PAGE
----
Chitosan in the musculoskeletal system has a compound effect. Some studies reported diminished bone formation using chitosan scaffold as an interspace in a dog bone-distraction model  as compared with calcium phosphate. Intra-articular injection of chitosan is problematic as it has been shown to be very inflammatory . However, once again the effect depends on the type of chitosan used. For example, Liu et al. have reported on the use of 2% carboxymethylated chitosan injected intra-articularly as a mitigator of osteoarthritis in a rabbit ACL-transection model , without observing an inflammatory effect, on the contrary the chitosan appeared to prevent metalloproteinase expression and protect the articular cartilage from osteoarthritic damage . Indeed chitosan microspheres have been used as a slow-release agent for celecoxib injection into arthritic joints in rats . The inflammatory effects of chitosan appear to be mediated via migration of polymorphonuclear cells to the particles . The chitosan itself appears to induce osteopontin expression in white blood cells. Osteopontin is an inductor of attachment and spread of reparative cells . In addition, it appears that chitosan induces collagen type II and aggrecan gene expression in a rabbit cartilage-injury model .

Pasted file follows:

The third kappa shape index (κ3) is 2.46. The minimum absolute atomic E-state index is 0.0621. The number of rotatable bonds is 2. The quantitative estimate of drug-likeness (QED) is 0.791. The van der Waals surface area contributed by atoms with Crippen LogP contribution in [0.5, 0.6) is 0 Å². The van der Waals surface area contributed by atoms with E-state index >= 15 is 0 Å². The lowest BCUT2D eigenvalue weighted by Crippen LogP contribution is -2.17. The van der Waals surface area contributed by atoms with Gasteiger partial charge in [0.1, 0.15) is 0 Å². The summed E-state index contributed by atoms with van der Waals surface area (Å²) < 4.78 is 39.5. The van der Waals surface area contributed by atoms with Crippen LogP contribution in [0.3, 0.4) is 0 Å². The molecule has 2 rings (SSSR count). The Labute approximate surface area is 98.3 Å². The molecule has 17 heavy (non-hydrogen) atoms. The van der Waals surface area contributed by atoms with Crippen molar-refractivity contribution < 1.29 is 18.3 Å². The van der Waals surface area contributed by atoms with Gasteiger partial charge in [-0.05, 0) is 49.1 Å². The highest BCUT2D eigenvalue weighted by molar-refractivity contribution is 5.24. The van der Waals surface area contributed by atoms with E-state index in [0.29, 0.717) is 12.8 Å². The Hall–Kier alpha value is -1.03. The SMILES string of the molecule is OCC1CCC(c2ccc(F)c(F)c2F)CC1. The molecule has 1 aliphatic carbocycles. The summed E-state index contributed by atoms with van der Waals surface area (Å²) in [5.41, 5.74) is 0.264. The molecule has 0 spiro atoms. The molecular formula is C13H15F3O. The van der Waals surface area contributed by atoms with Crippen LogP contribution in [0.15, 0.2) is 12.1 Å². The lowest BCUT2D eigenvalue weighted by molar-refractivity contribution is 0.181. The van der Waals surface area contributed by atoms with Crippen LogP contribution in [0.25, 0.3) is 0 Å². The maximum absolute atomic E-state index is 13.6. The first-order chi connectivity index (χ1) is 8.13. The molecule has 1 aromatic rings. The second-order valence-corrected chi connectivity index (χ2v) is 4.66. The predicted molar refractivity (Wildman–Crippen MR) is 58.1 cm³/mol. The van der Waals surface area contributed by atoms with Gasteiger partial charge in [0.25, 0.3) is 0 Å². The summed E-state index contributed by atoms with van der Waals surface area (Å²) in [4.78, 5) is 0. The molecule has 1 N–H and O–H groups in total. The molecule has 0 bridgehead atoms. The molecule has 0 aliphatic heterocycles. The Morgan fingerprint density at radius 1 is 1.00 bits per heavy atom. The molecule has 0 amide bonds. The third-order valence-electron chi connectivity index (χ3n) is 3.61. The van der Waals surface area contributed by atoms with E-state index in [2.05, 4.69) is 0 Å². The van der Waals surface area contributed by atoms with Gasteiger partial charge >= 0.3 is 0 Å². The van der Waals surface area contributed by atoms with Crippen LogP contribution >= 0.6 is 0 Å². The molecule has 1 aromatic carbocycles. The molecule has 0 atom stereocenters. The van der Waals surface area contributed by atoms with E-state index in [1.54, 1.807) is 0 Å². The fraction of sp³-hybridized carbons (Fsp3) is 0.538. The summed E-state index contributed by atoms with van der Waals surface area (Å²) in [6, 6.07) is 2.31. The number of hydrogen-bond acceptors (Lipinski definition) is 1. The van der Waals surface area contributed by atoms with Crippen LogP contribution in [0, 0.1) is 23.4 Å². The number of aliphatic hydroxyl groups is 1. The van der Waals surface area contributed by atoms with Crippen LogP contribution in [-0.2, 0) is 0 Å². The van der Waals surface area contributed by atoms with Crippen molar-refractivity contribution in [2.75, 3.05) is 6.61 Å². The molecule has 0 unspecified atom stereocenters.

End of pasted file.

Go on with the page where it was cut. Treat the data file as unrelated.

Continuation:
Thus, while intra-articular chitosan appears to prevent cartilage destruction and perhaps induce a reparative process due to cell attachment, it has also been associated with an inflammatory process which appears to be mitigated by cross-linking of the material and exposure of chitosan to autologous blood coagulation . The application of chitosan appears to prevent adhesion formation in the rabbit knee following cartilage damage . The current study has been performed in order to assess the potential beneficial effect of an in situ, cross-linked, and self-gelling chitosan-HA-hybrid formulation on the progression of knee osteoarthritis following meniscectomy in rabbits.
Thirteen Wistar rats of 0.3-kilogram-weight male rats were used in the study. The study was approved by the Assaf Harofe Animal Ethical Committee. Knee osteoarthritis occurs predictably after partial medial meniscectomy . The disease develops in a time-dependent and predictable fashion. It is a common model assessing the effect of antiosteoarthritis drugs.
General anesthesia was induced by Ketamine 80mg/kg and Xylazine 8mg/kg . In the right knee, 200-microliters of 2% (w/v) chitosan-hyaluronate hybrid gel was injected at the time of meniscectomy in 9 animals and two weeks after meniscectomy in another four animals. The contralateral knee served as control to either saline or hyaluronate (1% gel 200-microliters, produced by Savient Pharmaceuticals, Inc., East Brunswick, NJ, USA) was injected.